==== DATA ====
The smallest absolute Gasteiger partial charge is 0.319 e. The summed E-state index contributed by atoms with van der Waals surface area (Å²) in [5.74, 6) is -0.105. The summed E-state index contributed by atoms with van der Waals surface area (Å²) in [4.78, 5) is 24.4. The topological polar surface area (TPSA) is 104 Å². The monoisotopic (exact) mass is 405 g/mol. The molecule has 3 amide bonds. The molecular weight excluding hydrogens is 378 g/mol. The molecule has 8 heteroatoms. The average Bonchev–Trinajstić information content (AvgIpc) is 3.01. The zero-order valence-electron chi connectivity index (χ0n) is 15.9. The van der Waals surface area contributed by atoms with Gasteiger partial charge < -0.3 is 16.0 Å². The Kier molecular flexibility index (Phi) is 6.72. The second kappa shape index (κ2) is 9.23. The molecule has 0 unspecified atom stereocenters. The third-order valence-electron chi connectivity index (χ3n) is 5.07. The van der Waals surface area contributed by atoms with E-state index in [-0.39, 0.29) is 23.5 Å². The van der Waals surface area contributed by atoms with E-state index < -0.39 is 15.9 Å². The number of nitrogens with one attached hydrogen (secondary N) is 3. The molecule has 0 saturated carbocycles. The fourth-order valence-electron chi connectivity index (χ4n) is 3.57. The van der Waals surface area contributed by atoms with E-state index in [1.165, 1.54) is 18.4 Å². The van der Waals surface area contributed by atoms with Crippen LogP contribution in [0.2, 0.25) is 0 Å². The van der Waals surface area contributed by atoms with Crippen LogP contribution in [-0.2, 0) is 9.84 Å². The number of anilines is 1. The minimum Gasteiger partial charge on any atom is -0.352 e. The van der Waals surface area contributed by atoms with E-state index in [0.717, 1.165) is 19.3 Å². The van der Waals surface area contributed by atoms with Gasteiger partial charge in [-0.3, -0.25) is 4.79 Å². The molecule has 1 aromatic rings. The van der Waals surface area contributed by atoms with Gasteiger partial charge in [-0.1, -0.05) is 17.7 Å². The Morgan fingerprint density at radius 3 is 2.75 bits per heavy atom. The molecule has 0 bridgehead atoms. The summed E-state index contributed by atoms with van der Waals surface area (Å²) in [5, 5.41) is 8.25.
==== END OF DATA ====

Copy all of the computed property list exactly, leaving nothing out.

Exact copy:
The smallest absolute Gasteiger partial charge is 0.319 e. The summed E-state index contributed by atoms with van der Waals surface area (Å²) in [5.74, 6) is -0.105. The summed E-state index contributed by atoms with van der Waals surface area (Å²) in [4.78, 5) is 24.4. The topological polar surface area (TPSA) is 104 Å². The monoisotopic (exact) mass is 405 g/mol. The molecule has 3 amide bonds. The molecular weight excluding hydrogens is 378 g/mol. The molecule has 8 heteroatoms. The average Bonchev–Trinajstić information content (AvgIpc) is 3.01. The zero-order valence-electron chi connectivity index (χ0n) is 15.9. The van der Waals surface area contributed by atoms with Gasteiger partial charge < -0.3 is 16.0 Å². The Kier molecular flexibility index (Phi) is 6.72. The second kappa shape index (κ2) is 9.23. The molecule has 0 unspecified atom stereocenters. The third-order valence-electron chi connectivity index (χ3n) is 5.07. The van der Waals surface area contributed by atoms with E-state index in [-0.39, 0.29) is 23.5 Å². The van der Waals surface area contributed by atoms with E-state index < -0.39 is 15.9 Å². The number of nitrogens with one attached hydrogen (secondary N) is 3. The molecule has 0 saturated carbocycles. The fourth-order valence-electron chi connectivity index (χ4n) is 3.57. The van der Waals surface area contributed by atoms with E-state index in [1.165, 1.54) is 18.4 Å². The van der Waals surface area contributed by atoms with Crippen LogP contribution in [0.2, 0.25) is 0 Å². The van der Waals surface area contributed by atoms with Crippen LogP contribution in [-0.2, 0) is 9.84 Å². The number of anilines is 1. The minimum Gasteiger partial charge on any atom is -0.352 e. The van der Waals surface area contributed by atoms with E-state index in [0.717, 1.165) is 19.3 Å². The van der Waals surface area contributed by atoms with Gasteiger partial charge in [-0.3, -0.25) is 4.79 Å². The molecule has 1 aromatic rings. The van der Waals surface area contributed by atoms with Gasteiger partial charge in [-0.1, -0.05) is 17.7 Å². The Morgan fingerprint density at radius 3 is 2.75 bits per heavy atom. The molecule has 0 bridgehead atoms. The summed E-state index contributed by atoms with van der Waals surface area (Å²) in [5, 5.41) is 8.25.